• Bipolar patient extremely violent on seraquel
    I have been diagnosed bipolar for over 10 years. 3 years ago I was taken off of topamax and my seraquel was upped to 300 mg from 100 because I was pregnant. I was very violent! Punching, breaking stuff, in jail, in the psych ward. Yes pregnancy and bipolar are not a perfect combination. I too thought it was the hormones. My husband and split several times over me punching him. We moved to a state cross country so there was no more family drama. Nothing worked! Over the last 3 years my life has been hell! I happen to run out of my seroquel (tg) it took 2 weeks to arrive. In that time my body went thru horrible withdrawals. I vowed I wouldn't take it any longer. I've been seraquel free for 2 months. I'm now on gabapentin and proud to say I have no anger issues! Not 1 punch has
    been thrown. I feel like a totally different person.
  • Seroquel and iron deficiency?
    I've been taking Seroquel for about four year, I have been having symptoms similar to hypothyroidism, and just found out I have an iron deficiency. The doctor said my platelets are smaller than average, and it is possible that my grandmother is anemic. But in trying to study Seroquel I kept finding things that made me wonder if Seroquel could be linked to iron deficiency.
  • Transition from mirtazapine to cymbalta (bipolar ii) 6 week duration taken in conjunction with seroquel, propranalol and implanon
    In early September I approached my Psychiatrist to report that I was having sleep paralysis episodes as well as insatiable appetite. I had put on about 20lb in the space of 6 months since the sleep paralysis started.

    My Psychiatrist opted to wean me off the Mirtazapine and onto Cymbalta. I have now been on 60mg of Cymbalta for about 4 weeks and completely titrated off the Mirtazapine.

    I have noted that since switching to Cymbalta that I no longer have the insatiable appetite, nor have I had any further sleep paralysis episodes (though I have had a brain MRI to rule out any physiological issues - yet to receive results).

    I have noticed that I have had mild to moderate rolling nausea with the Cymbalta and that I now have food aversions. Food does not interest me as much anymore and I find that certain foods (mostly processed snacks) are no longer palatable. I also find that I become full after much smaller meal portions.

    I have found that I can no longer drink wine or spirits because they now taste awful however I can still tolerate certain brands of beer. I also no longer enjoy drinking cola.

    I am also on the Implanon Implant. I have had this implant inserted for about 12 months and my cycles have been rather regular. Since starting the Cymbalta I have had some breakthrough bleeding yet my periods have not been as painful, though they have been heavier and longer.

    My Psychiatrist will commence titrating me off the Seroquel in about two weeks and onto Topamax as it is his belief it will be less sedating than the Seroquel and that it will hopefully help as a mood stabiliser, treat my migraines and allow me to come off the Propranolol. he also hopes that I am able to loose some of the weight gained since the sleep paralysis episodes started.

    As a side note regarding the Propranolol, I have naturally low blood pressure and I find while Propranalol is generally an effective migraine prophylactic, (I do get some breakthrough migraines) it does make my blood pressure even lower which leads to dizziness and faintness when I stand up too quickly from a recumbent position.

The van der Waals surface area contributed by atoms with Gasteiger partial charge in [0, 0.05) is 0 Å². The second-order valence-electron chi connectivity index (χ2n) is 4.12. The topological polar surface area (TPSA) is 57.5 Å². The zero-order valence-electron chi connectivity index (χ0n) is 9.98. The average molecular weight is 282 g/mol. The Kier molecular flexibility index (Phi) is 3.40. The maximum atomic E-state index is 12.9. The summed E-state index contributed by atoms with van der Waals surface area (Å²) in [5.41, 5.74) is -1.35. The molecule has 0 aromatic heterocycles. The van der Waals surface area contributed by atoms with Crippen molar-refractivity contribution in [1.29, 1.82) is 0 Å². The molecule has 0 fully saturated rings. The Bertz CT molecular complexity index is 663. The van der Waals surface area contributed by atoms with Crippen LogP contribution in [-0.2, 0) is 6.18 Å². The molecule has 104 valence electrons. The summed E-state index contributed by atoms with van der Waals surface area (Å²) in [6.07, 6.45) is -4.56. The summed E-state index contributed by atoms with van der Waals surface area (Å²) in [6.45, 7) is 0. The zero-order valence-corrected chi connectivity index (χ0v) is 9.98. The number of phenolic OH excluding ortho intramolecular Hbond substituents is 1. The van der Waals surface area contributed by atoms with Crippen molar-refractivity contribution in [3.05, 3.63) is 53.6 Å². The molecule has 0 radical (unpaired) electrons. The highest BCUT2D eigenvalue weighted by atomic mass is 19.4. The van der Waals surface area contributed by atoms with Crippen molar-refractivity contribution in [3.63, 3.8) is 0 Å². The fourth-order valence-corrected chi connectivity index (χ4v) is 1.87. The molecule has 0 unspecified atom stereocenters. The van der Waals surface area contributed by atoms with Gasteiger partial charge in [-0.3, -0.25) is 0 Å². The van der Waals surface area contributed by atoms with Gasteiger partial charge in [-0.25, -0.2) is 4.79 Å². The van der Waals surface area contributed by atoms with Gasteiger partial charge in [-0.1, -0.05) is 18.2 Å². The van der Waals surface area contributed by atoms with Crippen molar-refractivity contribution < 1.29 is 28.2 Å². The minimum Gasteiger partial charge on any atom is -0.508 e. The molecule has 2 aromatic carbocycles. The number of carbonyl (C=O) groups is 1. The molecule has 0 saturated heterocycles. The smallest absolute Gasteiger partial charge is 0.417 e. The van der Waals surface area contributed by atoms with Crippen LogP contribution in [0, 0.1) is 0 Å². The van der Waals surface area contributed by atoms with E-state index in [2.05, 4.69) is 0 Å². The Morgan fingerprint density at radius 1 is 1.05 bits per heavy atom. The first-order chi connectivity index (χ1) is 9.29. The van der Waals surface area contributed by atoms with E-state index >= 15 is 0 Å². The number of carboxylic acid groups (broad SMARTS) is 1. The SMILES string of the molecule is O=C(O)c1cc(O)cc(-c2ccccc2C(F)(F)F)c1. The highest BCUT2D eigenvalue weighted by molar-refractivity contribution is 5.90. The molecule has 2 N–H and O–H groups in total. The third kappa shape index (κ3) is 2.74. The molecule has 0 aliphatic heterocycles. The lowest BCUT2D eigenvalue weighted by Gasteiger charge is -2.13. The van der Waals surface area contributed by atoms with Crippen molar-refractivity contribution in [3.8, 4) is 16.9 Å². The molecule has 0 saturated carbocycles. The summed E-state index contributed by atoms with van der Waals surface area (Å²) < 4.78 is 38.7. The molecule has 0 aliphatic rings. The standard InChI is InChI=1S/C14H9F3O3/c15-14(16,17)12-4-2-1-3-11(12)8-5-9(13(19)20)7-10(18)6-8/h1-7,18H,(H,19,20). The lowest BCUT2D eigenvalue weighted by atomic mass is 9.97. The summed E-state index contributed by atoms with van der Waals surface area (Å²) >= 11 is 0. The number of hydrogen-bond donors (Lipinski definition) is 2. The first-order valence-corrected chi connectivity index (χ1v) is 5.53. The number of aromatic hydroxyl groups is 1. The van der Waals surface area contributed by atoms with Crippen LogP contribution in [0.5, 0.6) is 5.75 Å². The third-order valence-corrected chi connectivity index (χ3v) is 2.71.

• Long-term use of risperidone and antidepressants
    I have been using Risperdal and antidepressants for 14 years for bipolar disorder. Last month I was diagnosed with adrenal insufficiency and progesterone deficiency. My cholesterol suddenly became high, I was tired all the time and more symptoms relating to my eventual diagnosis of adrenal insufficiency and progesterone deficiency. I must also say that at the same time of starting treatment I stopped using birth control pills. I feel there needs to be caution taken in all of these drugs. They seem to have a severe effect on hormone balance in the body.

More reviews for: Citalopram Hydrobromide, Seroquel

Comments from related studies:

  • From this study (2 weeks ago):

  • I have conceived but neither were viable pregnancy

    Reply

  • From this study (4 weeks ago):

  • was in ICU on ventalator for 14 dyas , moved to regular room for 7 days not getting any better mentally

    Reply

  • From this study (3 months ago):

  • buffalo324 on Sep, 14, 2014:

    mother has bin diagnosed bi polar with parinoia . she has bin on a few different psycotic medicine for 45 years now . she is 81 . she now is on 3mg invega and celexa . anyone have problems with this combo?

    Reply

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Complete drug side effects:

On eHealthMe, Citalopram Hydrobromide (citalopram hydrobromide) is often used to treat depression. Seroquel (quetiapine fumarate) is often used to treat bipolar disorder. Find out below the conditions the drugs are used for, how effective they are, and any alternative drugs that you can use to treat those same conditions.

What is the drug used for and how effective is it:

Other drugs that are used to treat the same conditions:

NOTE: The study is based on active ingredients. Other drugs that have the same active ingredients are also considered.

WARNING: Please DO NOT STOP MEDICATIONS without first consulting a physician since doing so could be hazardous to your health.

DISCLAIMER: All material available on eHealthMe.com is for informational purposes only, and is not a substitute for medical advice, diagnosis, or treatment provided by a qualified healthcare provider. All information is observation-only, and has not been supported by scientific studies or clinical trials unless otherwise stated. Different individuals may respond to medication in different ways. Every effort has been made to ensure that all information is accurate, up-to-date, and complete, but no guarantee is made to that effect. The use of the eHealthMe site and its content is at your own risk.

You may report adverse side effects to the FDA at http://www.fda.gov/medwatch/ or 1-800-FDA-1088 (1-800-332-1088).